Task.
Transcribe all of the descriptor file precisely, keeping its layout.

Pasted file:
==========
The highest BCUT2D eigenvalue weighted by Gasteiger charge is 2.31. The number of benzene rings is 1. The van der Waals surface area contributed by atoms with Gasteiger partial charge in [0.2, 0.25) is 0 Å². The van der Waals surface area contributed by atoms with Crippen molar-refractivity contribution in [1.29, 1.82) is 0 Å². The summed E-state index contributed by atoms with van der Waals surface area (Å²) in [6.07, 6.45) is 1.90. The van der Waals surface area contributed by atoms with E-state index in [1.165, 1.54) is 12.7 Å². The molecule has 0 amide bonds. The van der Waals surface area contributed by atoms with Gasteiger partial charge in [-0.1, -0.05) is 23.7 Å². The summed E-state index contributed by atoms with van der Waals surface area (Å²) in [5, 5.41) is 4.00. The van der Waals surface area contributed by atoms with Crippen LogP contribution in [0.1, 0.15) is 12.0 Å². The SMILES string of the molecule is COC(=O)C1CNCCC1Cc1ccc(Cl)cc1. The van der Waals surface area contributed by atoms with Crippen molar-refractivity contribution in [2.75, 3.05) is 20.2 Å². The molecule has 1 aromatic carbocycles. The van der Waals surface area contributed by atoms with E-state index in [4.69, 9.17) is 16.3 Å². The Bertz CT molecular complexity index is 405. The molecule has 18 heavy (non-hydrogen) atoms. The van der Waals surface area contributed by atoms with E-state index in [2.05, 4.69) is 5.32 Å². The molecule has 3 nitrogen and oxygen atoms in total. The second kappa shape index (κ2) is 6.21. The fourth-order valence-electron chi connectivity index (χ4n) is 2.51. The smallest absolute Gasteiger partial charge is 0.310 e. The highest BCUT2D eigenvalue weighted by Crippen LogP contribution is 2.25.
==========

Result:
The highest BCUT2D eigenvalue weighted by Gasteiger charge is 2.31. The number of benzene rings is 1. The van der Waals surface area contributed by atoms with Gasteiger partial charge in [0.2, 0.25) is 0 Å². The van der Waals surface area contributed by atoms with Crippen molar-refractivity contribution in [1.29, 1.82) is 0 Å². The summed E-state index contributed by atoms with van der Waals surface area (Å²) in [6.07, 6.45) is 1.90. The van der Waals surface area contributed by atoms with E-state index in [1.165, 1.54) is 12.7 Å². The molecule has 0 amide bonds. The van der Waals surface area contributed by atoms with Gasteiger partial charge in [-0.1, -0.05) is 23.7 Å². The summed E-state index contributed by atoms with van der Waals surface area (Å²) in [5, 5.41) is 4.00. The van der Waals surface area contributed by atoms with Crippen LogP contribution in [0.1, 0.15) is 12.0 Å². The SMILES string of the molecule is COC(=O)C1CNCCC1Cc1ccc(Cl)cc1. The van der Waals surface area contributed by atoms with Crippen molar-refractivity contribution in [2.75, 3.05) is 20.2 Å². The molecule has 1 aromatic carbocycles. The van der Waals surface area contributed by atoms with E-state index in [4.69, 9.17) is 16.3 Å². The Bertz CT molecular complexity index is 405. The molecule has 18 heavy (non-hydrogen) atoms. The van der Waals surface area contributed by atoms with E-state index in [2.05, 4.69) is 5.32 Å². The molecule has 3 nitrogen and oxygen atoms in total. The second kappa shape index (κ2) is 6.21. The fourth-order valence-electron chi connectivity index (χ4n) is 2.51. The smallest absolute Gasteiger partial charge is 0.310 e. The highest BCUT2D eigenvalue weighted by Crippen LogP contribution is 2.25.